One of my responsibilities at The Oak House is to establish a handbook for how to run the place in my absence. Now, granted, that plane is getting built as we jump off the cliff, but I put a lot of thought into what traits and principles I want our coworkers to personify. I ran across two during my morning reading time today which will definitely make it into the handbook. They are Japanese hospitality principles I feel will translate well into what we are doing and the values The Oak House has set forth. They are “omotenashi” and “ichigo ichie”.
Omotenashi has no English translation; however the word can be broken down into two roots. “Omote” means public face – an image you wish to present to outsiders. “Nashi” means nothing. Combining them means every service is from the bottom of the heart – honest, no hiding, no pretending. The broader meaning is to expect what the customer will want and meet it before they even realize it would be missed. It is truly being the best host you can be. Serving wholeheartedly.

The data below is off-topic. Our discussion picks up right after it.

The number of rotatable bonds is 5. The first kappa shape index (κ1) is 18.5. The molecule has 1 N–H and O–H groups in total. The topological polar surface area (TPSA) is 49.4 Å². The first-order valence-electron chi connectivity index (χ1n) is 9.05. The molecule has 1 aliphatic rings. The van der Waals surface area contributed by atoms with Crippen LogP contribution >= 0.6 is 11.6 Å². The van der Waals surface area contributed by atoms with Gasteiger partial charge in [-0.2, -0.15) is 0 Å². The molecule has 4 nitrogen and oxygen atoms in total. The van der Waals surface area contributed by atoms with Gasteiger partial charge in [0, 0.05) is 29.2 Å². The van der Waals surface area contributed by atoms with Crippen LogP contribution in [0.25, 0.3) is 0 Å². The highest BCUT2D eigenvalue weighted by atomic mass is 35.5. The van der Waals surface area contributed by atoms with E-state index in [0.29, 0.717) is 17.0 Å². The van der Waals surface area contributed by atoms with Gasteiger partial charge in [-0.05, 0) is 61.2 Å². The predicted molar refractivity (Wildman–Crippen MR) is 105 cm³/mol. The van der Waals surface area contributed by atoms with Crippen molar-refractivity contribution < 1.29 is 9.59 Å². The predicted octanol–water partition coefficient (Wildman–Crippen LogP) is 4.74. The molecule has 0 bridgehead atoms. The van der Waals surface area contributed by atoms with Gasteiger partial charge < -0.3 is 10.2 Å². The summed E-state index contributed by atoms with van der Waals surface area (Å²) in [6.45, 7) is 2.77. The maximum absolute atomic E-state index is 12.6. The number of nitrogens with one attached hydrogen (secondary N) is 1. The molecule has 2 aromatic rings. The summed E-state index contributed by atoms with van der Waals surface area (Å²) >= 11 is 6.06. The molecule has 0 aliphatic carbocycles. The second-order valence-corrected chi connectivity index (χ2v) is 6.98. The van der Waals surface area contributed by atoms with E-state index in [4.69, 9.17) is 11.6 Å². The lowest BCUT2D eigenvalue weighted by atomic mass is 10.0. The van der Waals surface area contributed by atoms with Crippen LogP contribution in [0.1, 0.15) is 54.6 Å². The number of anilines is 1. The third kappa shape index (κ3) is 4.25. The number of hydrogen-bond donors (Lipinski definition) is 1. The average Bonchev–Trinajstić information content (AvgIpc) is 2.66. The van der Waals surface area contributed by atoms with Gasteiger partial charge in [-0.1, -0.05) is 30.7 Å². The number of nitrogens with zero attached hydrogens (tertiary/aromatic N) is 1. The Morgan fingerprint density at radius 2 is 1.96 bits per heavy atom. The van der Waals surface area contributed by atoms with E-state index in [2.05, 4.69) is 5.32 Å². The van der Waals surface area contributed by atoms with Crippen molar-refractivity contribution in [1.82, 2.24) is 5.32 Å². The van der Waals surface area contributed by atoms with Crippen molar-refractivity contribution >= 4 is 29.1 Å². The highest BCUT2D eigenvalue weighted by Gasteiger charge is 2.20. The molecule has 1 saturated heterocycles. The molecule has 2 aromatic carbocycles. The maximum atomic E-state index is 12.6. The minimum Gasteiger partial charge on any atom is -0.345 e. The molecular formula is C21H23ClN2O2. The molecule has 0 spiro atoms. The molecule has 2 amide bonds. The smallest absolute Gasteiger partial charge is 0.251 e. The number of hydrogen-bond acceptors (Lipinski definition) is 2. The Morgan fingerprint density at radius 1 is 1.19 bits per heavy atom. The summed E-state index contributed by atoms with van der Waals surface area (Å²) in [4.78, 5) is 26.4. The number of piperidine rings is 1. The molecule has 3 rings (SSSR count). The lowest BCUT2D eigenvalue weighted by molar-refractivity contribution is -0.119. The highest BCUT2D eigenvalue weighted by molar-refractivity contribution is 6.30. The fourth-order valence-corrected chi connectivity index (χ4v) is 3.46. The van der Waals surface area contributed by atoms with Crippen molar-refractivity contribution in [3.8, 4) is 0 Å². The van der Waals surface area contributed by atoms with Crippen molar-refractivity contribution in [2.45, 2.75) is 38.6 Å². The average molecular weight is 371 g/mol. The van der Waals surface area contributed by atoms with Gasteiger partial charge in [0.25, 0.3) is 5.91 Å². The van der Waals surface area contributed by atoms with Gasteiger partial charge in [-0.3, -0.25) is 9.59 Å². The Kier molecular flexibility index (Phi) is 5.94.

Ichigo ichie literally means “one time, one meeting”. We should take every encounter as the only one in the lifetime. We should approach every interaction with every single person as if it is out only chance to make an impact on that person. We should assume we will never see them again. That thought should guide our interactions with them. Kind of like always kissing your spouse before you leave for work because you never know if you will come home (sorry…holdover from an earlier career).
These two principles will be finding their way into job descriptions and operating procedures for The Oak House . They make my hear smile and I can’t think of a single time when acting with these principles at the forefront of your mind would be inappropriate.